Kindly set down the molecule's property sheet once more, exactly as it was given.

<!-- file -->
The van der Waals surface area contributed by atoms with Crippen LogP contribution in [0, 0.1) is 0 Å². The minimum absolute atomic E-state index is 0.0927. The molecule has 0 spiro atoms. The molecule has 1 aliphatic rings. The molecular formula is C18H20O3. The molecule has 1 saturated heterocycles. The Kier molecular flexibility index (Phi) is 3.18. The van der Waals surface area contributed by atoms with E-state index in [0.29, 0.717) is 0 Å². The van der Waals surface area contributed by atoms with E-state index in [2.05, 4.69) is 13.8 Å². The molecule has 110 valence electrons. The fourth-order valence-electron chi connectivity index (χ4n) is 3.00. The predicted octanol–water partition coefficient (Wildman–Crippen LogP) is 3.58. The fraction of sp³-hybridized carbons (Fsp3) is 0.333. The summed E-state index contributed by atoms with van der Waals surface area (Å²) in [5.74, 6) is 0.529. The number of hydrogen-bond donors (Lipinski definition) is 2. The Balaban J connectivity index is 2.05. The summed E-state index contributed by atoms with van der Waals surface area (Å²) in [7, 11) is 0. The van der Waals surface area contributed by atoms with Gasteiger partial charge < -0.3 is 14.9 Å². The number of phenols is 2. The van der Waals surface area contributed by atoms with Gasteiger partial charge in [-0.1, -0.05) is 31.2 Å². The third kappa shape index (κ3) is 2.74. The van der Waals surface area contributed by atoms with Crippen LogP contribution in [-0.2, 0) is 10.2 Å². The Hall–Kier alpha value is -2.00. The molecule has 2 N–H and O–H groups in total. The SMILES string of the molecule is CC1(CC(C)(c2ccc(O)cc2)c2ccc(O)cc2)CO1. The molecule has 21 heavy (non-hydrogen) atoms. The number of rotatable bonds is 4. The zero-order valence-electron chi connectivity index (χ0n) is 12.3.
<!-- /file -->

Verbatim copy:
The van der Waals surface area contributed by atoms with Crippen LogP contribution in [0, 0.1) is 0 Å². The minimum absolute atomic E-state index is 0.0927. The molecule has 0 spiro atoms. The molecule has 1 aliphatic rings. The molecular formula is C18H20O3. The molecule has 1 saturated heterocycles. The Kier molecular flexibility index (Phi) is 3.18. The van der Waals surface area contributed by atoms with E-state index in [0.29, 0.717) is 0 Å². The van der Waals surface area contributed by atoms with E-state index in [2.05, 4.69) is 13.8 Å². The molecule has 110 valence electrons. The fourth-order valence-electron chi connectivity index (χ4n) is 3.00. The predicted octanol–water partition coefficient (Wildman–Crippen LogP) is 3.58. The fraction of sp³-hybridized carbons (Fsp3) is 0.333. The summed E-state index contributed by atoms with van der Waals surface area (Å²) in [5.74, 6) is 0.529. The number of hydrogen-bond donors (Lipinski definition) is 2. The Balaban J connectivity index is 2.05. The summed E-state index contributed by atoms with van der Waals surface area (Å²) in [7, 11) is 0. The van der Waals surface area contributed by atoms with Gasteiger partial charge < -0.3 is 14.9 Å². The number of phenols is 2. The van der Waals surface area contributed by atoms with Gasteiger partial charge in [-0.1, -0.05) is 31.2 Å². The third kappa shape index (κ3) is 2.74. The van der Waals surface area contributed by atoms with Crippen LogP contribution in [-0.2, 0) is 10.2 Å². The Hall–Kier alpha value is -2.00. The molecule has 2 N–H and O–H groups in total. The SMILES string of the molecule is CC1(CC(C)(c2ccc(O)cc2)c2ccc(O)cc2)CO1. The molecule has 21 heavy (non-hydrogen) atoms. The number of rotatable bonds is 4. The zero-order valence-electron chi connectivity index (χ0n) is 12.3.